Butrint National Park is located 18km south of Sarandë in Southern Albania. The park covers an area of 94 square km and has wetlands, salt marshes, freshwater lakes and islands and is home to many threatened species of flora and fauna and mammals. It is also common to see dolphins.
The main attraction in Butrint is that one of the most important archaeological sites in Albania is located within the park. It became a UNESCO World Heritage Site in 1992.
It is believed that the site has been inhabited since the 12th century BC, though the ruins are dated back to the 4th and 3rd centuries BC. The most famous being the Roman theatre, acropolis, public baths, aqueducts, Lion Gate, Basilica.
The area is beautiful and it is amazing to walk around the ruins that are located within a forest on the edge of Lake Butrint, definitely a place to visit while you are in Albania.
There is a bus that goes from Sarande to Butrint hourly, so it’s easy to get there. There are no restaurants or cafés nearby so make sure that you take any water or food you need for the trip.
Ksamil is located within Butrint National Park in the South of Albania. It is a small beach town about 14km from Sarandë on the same road to Butrint. You can easily take the bus and just tell the driver you want to stop in Ksamil.
The white sand beaches here are beautiful and the color of the water is unbelievable. Many of the beaches in the town are small with deckchairs available to rent and hotels/restaurants have deckchairs available if you buy a drink/eat there.
It’s a great place to spend a day relaxing, swimming in the calm waters or sunbathing and reading a book. If swimming isn’t your thing, you could also rent a pedalo to get out to one of the islands. Also, if you tire of sunbathing then there is a little path that winds along the coast and it is beautiful to walk along the rocky coastline and see the views.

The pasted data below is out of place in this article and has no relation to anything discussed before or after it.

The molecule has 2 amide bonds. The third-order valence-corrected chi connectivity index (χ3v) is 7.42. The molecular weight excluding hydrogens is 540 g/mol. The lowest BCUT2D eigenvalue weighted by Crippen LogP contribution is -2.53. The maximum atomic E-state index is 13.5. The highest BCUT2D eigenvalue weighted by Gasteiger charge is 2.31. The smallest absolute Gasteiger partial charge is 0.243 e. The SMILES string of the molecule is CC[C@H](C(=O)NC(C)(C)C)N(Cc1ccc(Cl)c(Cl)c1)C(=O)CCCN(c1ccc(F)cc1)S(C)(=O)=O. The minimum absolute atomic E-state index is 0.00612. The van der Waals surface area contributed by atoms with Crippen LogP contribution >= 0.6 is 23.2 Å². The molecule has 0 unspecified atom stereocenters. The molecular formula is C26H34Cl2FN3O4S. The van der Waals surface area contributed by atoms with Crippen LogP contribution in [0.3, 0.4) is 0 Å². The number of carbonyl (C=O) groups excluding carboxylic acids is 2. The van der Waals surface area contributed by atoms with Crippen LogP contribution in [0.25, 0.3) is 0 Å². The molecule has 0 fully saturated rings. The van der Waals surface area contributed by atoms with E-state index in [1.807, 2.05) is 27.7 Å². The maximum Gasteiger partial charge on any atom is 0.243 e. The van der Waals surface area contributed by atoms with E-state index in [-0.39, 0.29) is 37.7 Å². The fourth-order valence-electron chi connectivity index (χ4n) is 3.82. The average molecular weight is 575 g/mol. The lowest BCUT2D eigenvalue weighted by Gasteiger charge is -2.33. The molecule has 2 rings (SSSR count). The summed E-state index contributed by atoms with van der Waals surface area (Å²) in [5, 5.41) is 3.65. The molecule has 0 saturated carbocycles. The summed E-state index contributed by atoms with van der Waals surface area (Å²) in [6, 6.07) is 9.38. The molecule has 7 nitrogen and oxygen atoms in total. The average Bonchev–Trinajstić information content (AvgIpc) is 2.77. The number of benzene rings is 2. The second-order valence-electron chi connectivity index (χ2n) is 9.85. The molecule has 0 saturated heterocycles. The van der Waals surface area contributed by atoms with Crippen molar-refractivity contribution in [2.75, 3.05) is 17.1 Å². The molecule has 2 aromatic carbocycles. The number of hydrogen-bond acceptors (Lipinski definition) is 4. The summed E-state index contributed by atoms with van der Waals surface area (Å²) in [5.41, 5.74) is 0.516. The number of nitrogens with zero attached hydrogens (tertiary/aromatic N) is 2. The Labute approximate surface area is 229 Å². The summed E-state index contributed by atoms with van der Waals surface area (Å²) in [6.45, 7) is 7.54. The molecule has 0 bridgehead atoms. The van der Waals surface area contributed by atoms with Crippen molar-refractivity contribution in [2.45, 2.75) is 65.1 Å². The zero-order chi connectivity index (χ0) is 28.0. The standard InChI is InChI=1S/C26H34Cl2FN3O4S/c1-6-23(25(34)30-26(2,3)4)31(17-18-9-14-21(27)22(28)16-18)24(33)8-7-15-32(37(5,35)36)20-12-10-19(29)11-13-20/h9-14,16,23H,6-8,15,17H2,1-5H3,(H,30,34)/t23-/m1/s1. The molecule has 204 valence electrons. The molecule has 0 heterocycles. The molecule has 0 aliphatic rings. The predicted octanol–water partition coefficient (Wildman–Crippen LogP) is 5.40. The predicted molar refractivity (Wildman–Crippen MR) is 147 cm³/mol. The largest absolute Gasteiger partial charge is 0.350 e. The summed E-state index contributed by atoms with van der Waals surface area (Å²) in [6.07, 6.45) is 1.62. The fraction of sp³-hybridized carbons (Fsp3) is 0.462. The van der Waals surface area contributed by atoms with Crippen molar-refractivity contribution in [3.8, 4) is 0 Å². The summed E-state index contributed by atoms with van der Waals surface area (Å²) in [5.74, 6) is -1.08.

There are 4 islands located just off the shore and if you want to enjoy the beaches and the crystal clear water of them then you can there by boat or pedalo.
Berat is a beautiful museum city full of Ottoman houses that go up and down the hills on both sides of the Osum river. Along with its sister city Gjirokastra, Berat has the honor of being designated a UNESCO World Heritage Site in 2008. According to UNESCO:
Berat bears witness to the coexistence of various religious and cultural communities down the centuries. It features a castle, locally known as the Kala, most of which was built in the 13th century, although its origins date back to the 4th century BC. The citadel area numbers many Byzantine churches, mainly from the 13th century, as well as several mosques built under the Ottoman era which began in 1417.
While here, make sure to spend time wandering the cobblestone streets on the hills between the houses.
Another important landmark to see while in the city is Berat Castle. Beyond the gorgeous city and river views, you can also explore the different Byzantine churches and cafes within the castle walls.
More Albania Resources
First, start by reading our post on planning a trip to Albania. It covers everything from visas to vaccinations to what to pack, so it’s a great jumping-off point for your travel plans.
If you’re curious about the currency used in Albania and how tipping works, we recommend our Balkan currency guide to learn all about the Albanian lek and tipping culture.
We recommend referring to our Albania itinerary guide, which has ideas on how to travel for 1, 2, or 3 weeks in the country (or longer!)
Finally, Don’t Forget Your Travel Insurance!
I’m sure you’re aware that travel insurance is a great idea for Albania and for travel in general! This is especially true when you’re talking about hiking in remote areas where help is far away, or relaxing on the beach or traveling around cities where you can be a potential target for theft.
Stephanie and I have both been paying customers of World Nomads for the last three years. We love the peace of mind it gives us in case of emergencies, accidents, illnesses, theft, or trip cancellation or disruption.
While Albania is perfectly safe to travel around, there’s always a risk inherent in everyday travel, so it’s better to play it safe.
Originally from California, Allison has been living in Bulgaria for the last two years and is obsessed with traveling around the Balkans. She has been published in National Geographic, CNN Arabic, Matador Network, and the Huffington Post. She loves befriending dogs, drinking coffee, geeking out about wine, and cooking food from around the world.